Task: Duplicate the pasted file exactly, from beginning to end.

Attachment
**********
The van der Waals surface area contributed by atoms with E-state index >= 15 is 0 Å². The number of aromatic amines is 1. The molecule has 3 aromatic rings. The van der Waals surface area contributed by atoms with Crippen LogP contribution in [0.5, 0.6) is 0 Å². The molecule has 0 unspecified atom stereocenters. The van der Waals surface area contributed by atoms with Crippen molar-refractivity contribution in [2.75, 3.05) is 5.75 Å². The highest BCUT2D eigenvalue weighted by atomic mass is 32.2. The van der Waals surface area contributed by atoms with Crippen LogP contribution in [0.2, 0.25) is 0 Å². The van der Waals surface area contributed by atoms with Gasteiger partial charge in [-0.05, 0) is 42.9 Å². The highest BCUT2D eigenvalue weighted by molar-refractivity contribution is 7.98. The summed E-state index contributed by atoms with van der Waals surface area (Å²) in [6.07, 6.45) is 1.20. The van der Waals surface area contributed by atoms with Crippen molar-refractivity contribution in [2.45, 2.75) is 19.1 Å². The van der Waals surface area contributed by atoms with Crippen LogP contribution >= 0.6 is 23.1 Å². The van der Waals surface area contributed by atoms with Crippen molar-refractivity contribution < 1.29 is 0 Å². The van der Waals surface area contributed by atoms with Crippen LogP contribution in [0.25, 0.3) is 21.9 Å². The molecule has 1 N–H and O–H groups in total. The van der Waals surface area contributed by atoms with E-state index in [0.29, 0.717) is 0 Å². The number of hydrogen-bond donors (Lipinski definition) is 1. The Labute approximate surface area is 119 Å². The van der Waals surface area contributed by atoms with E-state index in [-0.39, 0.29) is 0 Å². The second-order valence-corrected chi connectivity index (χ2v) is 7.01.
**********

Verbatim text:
The van der Waals surface area contributed by atoms with E-state index >= 15 is 0 Å². The number of aromatic amines is 1. The molecule has 3 aromatic rings. The van der Waals surface area contributed by atoms with Crippen LogP contribution in [0.5, 0.6) is 0 Å². The molecule has 0 unspecified atom stereocenters. The van der Waals surface area contributed by atoms with Crippen molar-refractivity contribution in [2.75, 3.05) is 5.75 Å². The highest BCUT2D eigenvalue weighted by atomic mass is 32.2. The van der Waals surface area contributed by atoms with Crippen LogP contribution in [0.2, 0.25) is 0 Å². The van der Waals surface area contributed by atoms with Gasteiger partial charge in [-0.05, 0) is 42.9 Å². The highest BCUT2D eigenvalue weighted by molar-refractivity contribution is 7.98. The summed E-state index contributed by atoms with van der Waals surface area (Å²) in [6.07, 6.45) is 1.20. The van der Waals surface area contributed by atoms with Crippen molar-refractivity contribution in [2.45, 2.75) is 19.1 Å². The van der Waals surface area contributed by atoms with Crippen LogP contribution >= 0.6 is 23.1 Å². The van der Waals surface area contributed by atoms with Crippen molar-refractivity contribution < 1.29 is 0 Å². The van der Waals surface area contributed by atoms with Crippen LogP contribution in [0.25, 0.3) is 21.9 Å². The molecule has 1 N–H and O–H groups in total. The van der Waals surface area contributed by atoms with E-state index in [0.29, 0.717) is 0 Å². The number of hydrogen-bond donors (Lipinski definition) is 1. The Labute approximate surface area is 119 Å². The van der Waals surface area contributed by atoms with E-state index in [-0.39, 0.29) is 0 Å². The second-order valence-corrected chi connectivity index (χ2v) is 7.01.